Transporting gas away from a catalyst surface
There is a substantial and increasingly important class of processes where a gaseous reaction product is produced on a catalyst surface in a liquid, like in photoelectrolysis where water is converted into hydrogen gas and oxygen under the influence of light. Wherever a gas bubble forms and covers part of the catalyst surface the reaction is inhibited and therefore it is crucial that these gas bubbles are transported away as fast as possible.
In this project we want to study new ways of transporting gas away from the catalyst surface by (i) controlling the bubble size, (ii) enhancing bubble nucleation and growth and (iii) controlling the fluid flow using bubble detachment and buoyancy.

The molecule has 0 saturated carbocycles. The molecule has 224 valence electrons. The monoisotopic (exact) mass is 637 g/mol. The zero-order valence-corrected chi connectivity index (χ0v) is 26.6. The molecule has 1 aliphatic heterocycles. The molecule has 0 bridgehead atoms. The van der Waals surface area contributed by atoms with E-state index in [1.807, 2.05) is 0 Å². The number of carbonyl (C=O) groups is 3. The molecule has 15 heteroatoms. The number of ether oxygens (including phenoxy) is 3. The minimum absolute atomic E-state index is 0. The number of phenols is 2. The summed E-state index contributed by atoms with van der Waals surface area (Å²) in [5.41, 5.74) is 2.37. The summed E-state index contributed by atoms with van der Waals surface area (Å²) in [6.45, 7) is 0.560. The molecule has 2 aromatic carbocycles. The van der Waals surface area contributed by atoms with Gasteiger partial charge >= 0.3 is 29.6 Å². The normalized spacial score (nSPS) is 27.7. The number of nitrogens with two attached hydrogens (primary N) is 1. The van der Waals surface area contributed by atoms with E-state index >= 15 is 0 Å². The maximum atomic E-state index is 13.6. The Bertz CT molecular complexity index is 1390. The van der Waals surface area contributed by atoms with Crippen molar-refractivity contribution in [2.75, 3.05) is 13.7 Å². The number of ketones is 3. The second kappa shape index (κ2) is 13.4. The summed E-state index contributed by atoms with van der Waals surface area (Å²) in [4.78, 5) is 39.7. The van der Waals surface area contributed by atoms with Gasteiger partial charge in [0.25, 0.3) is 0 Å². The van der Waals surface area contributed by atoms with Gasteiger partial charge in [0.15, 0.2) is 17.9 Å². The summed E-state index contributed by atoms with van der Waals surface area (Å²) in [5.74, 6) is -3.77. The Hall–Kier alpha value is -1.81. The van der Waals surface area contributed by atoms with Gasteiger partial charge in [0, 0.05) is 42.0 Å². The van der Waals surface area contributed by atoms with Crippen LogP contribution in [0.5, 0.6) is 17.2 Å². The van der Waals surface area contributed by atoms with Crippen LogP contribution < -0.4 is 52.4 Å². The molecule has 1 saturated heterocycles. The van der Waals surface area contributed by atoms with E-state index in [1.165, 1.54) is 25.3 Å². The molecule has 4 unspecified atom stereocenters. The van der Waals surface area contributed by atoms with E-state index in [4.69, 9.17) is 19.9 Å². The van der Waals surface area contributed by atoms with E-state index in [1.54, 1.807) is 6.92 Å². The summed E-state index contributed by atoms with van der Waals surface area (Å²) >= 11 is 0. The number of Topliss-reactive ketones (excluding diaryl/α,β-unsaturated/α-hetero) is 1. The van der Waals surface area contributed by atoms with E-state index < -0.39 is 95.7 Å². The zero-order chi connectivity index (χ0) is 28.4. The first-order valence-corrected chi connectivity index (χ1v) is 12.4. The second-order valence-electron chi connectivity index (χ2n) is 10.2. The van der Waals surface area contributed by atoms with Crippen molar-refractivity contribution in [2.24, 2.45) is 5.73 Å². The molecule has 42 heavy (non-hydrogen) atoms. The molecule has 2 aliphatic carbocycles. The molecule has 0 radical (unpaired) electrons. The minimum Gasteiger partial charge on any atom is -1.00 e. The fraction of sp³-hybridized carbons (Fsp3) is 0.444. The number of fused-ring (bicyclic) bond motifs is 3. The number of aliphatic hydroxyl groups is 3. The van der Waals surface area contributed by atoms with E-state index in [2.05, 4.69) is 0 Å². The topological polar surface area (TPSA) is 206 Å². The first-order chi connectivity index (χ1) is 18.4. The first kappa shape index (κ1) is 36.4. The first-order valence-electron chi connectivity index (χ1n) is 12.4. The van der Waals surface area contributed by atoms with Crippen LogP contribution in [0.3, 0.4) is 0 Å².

We will conduct experiments in a unique experimental setup that allows for complete and independent control of pressure and supersaturation level during bubble nucleation, formation, and detachment from a micropatterned surface. More specifically, we will study how isolated bubbles grow in confinement, how they detach, and how much fluid they are able to advect. Next we will turn to how multiple growing bubbles influence each other as a function of their distance. And finally we will address how bubbles nucleate and grow on a photoelectrolytic surface.
Project leader: Prof. Devaraj van der Meer